Was there non-Roman literature in Ancient Italy?

Fairly regularly, someone will ask me: was there Oscan (or Venetic or Etruscan or South Picene) literature? Or, sometimes a bit more aggressively, someone asserts that there definitely wasn’t an Oscan literary culture and therefore that Oscan-speakers and their societies were just less advanced than the Greeks and/or Romans. It’s not that I think this a stupid question – particularly when phrased in the spirit of honest inquiry! – because it’s completely understandable that as Classicists and Ancient Historians we end up absorbing the Greco-Roman view of the other communities of the Mediterranean. But people should be aware that that’s what they’re doing: coming at history from a very particular viewpoint, written by people with a particular Greco-Roman axe to grind.

So my answer when people ask me about non-Greco-Roman literature is normally tripartite: (1) absence of evidence is not evidence of absence; (2) if we applied the same evidence restrictions to Latin, we’d have no Latin literature either; (3) we have plenty of indirect evidence for Oscan, Etruscan and other Italian literary cultures, which is pretty good in the circumstances.

Things get fragmentary. (Votive writing tablet, Este.)
Things get fragmentary. (Votive writing tablet, Este.)

(1) Absence of evidence is not evidence of absence.

A common phrase, but an important one. And, I’d add, absence of certain kinds of evidence is not evidence of a lower, less advanced or less complex society. It is just absence of evidence.

At most, an absence of evidence means that some people later on might have thought that some evidence was worth saving, or was from a superior culture, or whatever, and that other evidence was not worth saving. They kept, or even went to the trouble of recopying, the stuff they liked; the other stuff disappeared.

In other cases, the evidence might be out there somewhere, but we don’t have it. We may never have it. Its absence from our records doesn’t mean it doesn’t exist.

Early Latin - very cool, but not very literary
Early Latin – very cool, but not very literary

(2) If we applied the same evidence restrictions to Latin, we’d have no Latin literature either.

Other than Latin and a limited amount of Greek, the languages of Italy are known almost entirely through epigraphic sources – that is, words written on solid objects like stone, metal and ceramic. There are a few “glosses” (words given with a definition or explanation) in Latin sources, but that is minimal. The languages of Italy all ceased to be written around 80 BC in the wake of the Social War, and stopped being spoken at some time in the following century. Etruscan may have carried on being written and spoken for a while longer, but not much past the first century AD.

If I put the same restrictions on Latin – only epigraphic sources, only sources dating to 80 BC or earlier – then there would be no evidence of Latin literature. If I knew nothing else about Rome, I might therefore feel justified in saying that the Romans had no literary culture – but I would be completely wrong. Roman literary culture was flourishing in the third and second centuries BC, particularly in drama and epic. We have ample evidence of amazing authors like Plautus, Terence, Lucretius and fragments of many more.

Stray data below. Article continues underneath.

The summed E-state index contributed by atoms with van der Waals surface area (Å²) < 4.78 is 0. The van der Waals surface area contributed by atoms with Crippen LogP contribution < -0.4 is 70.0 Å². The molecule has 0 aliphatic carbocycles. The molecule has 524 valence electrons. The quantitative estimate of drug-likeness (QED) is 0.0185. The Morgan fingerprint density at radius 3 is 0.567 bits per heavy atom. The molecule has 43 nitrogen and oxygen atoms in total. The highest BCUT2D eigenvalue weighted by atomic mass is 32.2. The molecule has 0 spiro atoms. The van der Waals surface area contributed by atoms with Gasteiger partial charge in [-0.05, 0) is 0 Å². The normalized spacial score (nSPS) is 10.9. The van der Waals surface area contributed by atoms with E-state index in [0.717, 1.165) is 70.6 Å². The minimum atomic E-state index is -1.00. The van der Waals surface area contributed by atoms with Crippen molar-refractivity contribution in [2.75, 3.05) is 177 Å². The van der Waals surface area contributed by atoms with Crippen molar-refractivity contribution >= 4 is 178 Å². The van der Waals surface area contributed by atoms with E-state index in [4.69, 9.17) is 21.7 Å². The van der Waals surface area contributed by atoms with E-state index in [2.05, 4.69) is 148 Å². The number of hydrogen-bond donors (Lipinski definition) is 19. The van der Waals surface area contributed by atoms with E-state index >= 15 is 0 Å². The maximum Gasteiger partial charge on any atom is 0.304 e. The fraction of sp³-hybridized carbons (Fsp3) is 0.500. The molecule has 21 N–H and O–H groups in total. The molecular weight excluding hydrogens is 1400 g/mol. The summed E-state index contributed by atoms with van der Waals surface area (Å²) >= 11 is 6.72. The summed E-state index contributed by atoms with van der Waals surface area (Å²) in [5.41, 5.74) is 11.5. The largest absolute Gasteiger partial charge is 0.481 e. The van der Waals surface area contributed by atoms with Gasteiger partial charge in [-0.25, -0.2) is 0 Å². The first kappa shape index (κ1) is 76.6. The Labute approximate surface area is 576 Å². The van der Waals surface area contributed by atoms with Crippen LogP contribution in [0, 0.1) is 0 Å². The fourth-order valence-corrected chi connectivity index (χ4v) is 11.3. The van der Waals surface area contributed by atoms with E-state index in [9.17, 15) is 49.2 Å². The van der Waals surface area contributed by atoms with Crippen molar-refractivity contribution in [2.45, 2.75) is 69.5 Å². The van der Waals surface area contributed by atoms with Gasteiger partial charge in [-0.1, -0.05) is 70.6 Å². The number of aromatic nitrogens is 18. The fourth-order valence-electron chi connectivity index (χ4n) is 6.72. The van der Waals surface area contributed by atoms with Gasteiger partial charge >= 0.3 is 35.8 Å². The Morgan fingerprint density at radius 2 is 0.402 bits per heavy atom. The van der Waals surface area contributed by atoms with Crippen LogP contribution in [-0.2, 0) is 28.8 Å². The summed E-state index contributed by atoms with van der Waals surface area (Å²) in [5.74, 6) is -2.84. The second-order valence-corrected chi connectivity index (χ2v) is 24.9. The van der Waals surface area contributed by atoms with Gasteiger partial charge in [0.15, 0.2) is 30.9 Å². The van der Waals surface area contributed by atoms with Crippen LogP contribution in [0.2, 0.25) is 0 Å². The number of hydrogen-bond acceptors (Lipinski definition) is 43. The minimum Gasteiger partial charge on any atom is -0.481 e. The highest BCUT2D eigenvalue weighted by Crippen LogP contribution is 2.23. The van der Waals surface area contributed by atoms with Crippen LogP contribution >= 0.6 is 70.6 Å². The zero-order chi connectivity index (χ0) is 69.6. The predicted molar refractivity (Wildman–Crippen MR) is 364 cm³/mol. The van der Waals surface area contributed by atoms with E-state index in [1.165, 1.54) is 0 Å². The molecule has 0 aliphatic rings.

But those sources survive because they were copied and recopied and recopied over many centuries – without that ancient, late antique and mediaeval copying, we would be lost. There is little to no evidence of any Roman literary culture in the epigraphic evidence from ancient Italy. There are a few gravestones that may show an early poetic meter called the “Saturnian metre” – but our understanding of this metre is limited (a review of a recent book by Angelo Mercado is now on BMCR). Though it attests to a kind of literary culture, it’s hardly the same as the great works of literature that survive only in manuscript form, and gives us only brief hints at the kinds of poetry people were composing at the time.

Greek is a bit different, because from almost the very beginning of Greek alphabetic writing, we have evidence of poetry being written on solid objects (see Nestor’s cup for an early example from Italy). So even if we only had epigraphic evidence, we would have a detailed knowledge of Greek poetry, including some evidence of the Homeric poems. But we would lack many other things – particularly the great drama, historiography and philosophy that Greece is so famous for, and these texts were certainly being read and performed in Italy as well as in Greece.

So, the lack of literary texts in Oscan (or Etruscan, or whatever language) can be put down to the lack of a later manuscript tradition – not necessarily the lack of a literature to begin with.

Theatre at Pompeii - reworked by the Romans, but built by Oscan-speakers
Theatre at Pompeii – reworked by the Romans, but built by Oscan-speakers

(3) We have plenty of indirect evidence for Oscan literary culture, which is actually pretty good in the circumstances.

There’s all kinds of evidence I could cite here. None of it directly gives us the texts of great works of literature, but they all point towards or directly reference active literary cultures.

  • Before the Social War, languages like Oscan, Etruscan and Venetic were not low-prestige languages. They were used for all kinds of high prestige purposes, including religion, officialdom and complex law codes (of which a few still survive). The legal language in particular is up there with Roman legal language in terms of its detail and complexity. Some of these, particularly the very late Oscan legal text the Tabula Bantina, may have borrowed some vocabulary and structures from Roman legal texts, but others were written too early for this to be plausible. It seems more likely that legal language developed a high level of complexity in many of the languages of Italy over the course of the first millennium BC. Of course, this doesn’t mean that there was definitely a literary culture too – but it shows at least that these were not “less complex” societies that were somehow incapable of literary creativity.